Grace Came Crashing In
It’s been one of those weeks. Aren’t they all? From wrestling with some questions I have for God to helping my daughter with a college paper on the exegesis of Ephesians; from a report of cancer to an invitation to a wedding, from a lacrosse game to working on an outline for an Easter sermon, from decisions about fostering children to decisions about capital campaigns — just one of those weeks.
The closest I’ve come to letting the truths of Easter touch my soul have been in the writing of a blog post and in the pondering of John 11 for this weekend’s sermon. But on the other hand those were just assignments, not deep dives into the grace of Easter.
Then last night it hit me, or at least it started. We (Calvary) have a tradition of celebrating Maundy Thursday during Easter Week — it’s an evening focusing on communion and the night Jesus redefined the Passover as a celebration of God’s — not just past but — future grace. I had a very minor role in the evening, no leadership, so I could simply participate.
We got there a bit late — Jake’s lacrosse game in Lewisburg — so it was taking me awhile to be present, you know be in the moment. From yelling on the sidelines, to speeding on 192, to a worship service, I wasn’t really in the moment.
Then it hit me. We started singing a song I’ve sung a thousand times. Amazing Grace how sweet the sound that saved a wretch like me. I once was lost but now I’m found was blind but now I see. The words came out my mouth and grace came crashing in. Wonderful Amazing Grace.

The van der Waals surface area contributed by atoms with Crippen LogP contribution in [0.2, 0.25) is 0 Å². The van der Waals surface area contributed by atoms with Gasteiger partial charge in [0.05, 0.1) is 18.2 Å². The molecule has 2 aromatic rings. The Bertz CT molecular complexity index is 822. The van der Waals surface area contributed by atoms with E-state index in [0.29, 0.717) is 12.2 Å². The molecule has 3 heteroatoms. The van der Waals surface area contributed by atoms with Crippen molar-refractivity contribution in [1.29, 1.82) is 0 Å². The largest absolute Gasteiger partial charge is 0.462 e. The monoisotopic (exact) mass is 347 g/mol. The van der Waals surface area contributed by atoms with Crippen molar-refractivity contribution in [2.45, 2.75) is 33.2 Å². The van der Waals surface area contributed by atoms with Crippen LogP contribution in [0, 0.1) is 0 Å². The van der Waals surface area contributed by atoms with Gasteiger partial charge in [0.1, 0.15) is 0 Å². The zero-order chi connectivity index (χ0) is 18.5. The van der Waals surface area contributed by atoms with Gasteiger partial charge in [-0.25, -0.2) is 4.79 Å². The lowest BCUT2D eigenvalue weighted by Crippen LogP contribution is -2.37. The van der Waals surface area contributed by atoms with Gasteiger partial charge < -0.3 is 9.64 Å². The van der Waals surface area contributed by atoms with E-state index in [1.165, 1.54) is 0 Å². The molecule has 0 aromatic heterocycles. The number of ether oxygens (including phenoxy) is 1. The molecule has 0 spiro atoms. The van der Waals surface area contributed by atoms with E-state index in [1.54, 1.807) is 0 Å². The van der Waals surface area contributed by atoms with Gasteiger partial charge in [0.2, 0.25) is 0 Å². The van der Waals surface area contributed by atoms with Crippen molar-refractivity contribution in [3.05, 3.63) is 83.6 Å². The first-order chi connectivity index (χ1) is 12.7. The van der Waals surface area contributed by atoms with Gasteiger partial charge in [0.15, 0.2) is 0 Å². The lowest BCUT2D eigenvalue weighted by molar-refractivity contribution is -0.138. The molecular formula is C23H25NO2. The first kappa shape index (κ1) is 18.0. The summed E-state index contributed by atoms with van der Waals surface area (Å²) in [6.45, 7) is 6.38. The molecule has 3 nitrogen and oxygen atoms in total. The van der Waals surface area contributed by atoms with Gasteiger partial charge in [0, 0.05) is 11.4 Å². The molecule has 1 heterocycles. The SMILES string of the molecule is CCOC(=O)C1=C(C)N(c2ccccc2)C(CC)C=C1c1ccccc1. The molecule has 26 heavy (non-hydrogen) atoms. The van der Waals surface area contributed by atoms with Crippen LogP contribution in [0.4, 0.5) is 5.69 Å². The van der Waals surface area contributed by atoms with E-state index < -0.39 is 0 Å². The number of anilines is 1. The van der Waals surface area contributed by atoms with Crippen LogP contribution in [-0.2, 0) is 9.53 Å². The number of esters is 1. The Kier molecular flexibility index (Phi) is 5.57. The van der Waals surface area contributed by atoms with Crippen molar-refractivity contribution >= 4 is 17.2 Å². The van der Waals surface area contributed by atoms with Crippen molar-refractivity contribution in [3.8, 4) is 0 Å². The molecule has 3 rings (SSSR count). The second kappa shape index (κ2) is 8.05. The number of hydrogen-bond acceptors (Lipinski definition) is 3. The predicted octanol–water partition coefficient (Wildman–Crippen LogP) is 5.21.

I don’t know about you, but sometimes I like to think I can earn my way in life. Sometimes I’m so focused on what I believe I need to do, to measure up, to have success, to be loved. Then grace comes crashing in. Don’t need to earn it. Couldn’t live up to it. Don’t deserve it. Yet it comes. Lavish, Abundant, Delightful, Wonderful, Holy Amazing Grace comes crashing in.
Easter weekend at Calvary, we are pondering together the story of Lazarus. Lazarus died. Jesus came. Jesus called Lazarus out of the tomb. Lazarus lived. Grace came crashing into a tomb and Lazarus lived. You know what I know? If you ever run into someone who has experienced a resurrection — it’s a pretty good bet that they didn’t have much to do with it.
Grace came crashing in. I have a feeling there will be a moment for many of us in the coming days, where God’s grace comes crashing in. When it does and you hear Jesus call your name… it’s time to come out of the tomb.
It’s funny how grace can almost make us feel guilty… because we don’t deserve it. But that’s exactly how grace works; if we deserved it then it wouldn’t be grace. So thankful that we *can’t* earn God’s grace, and so thankful He chose to extend it to us.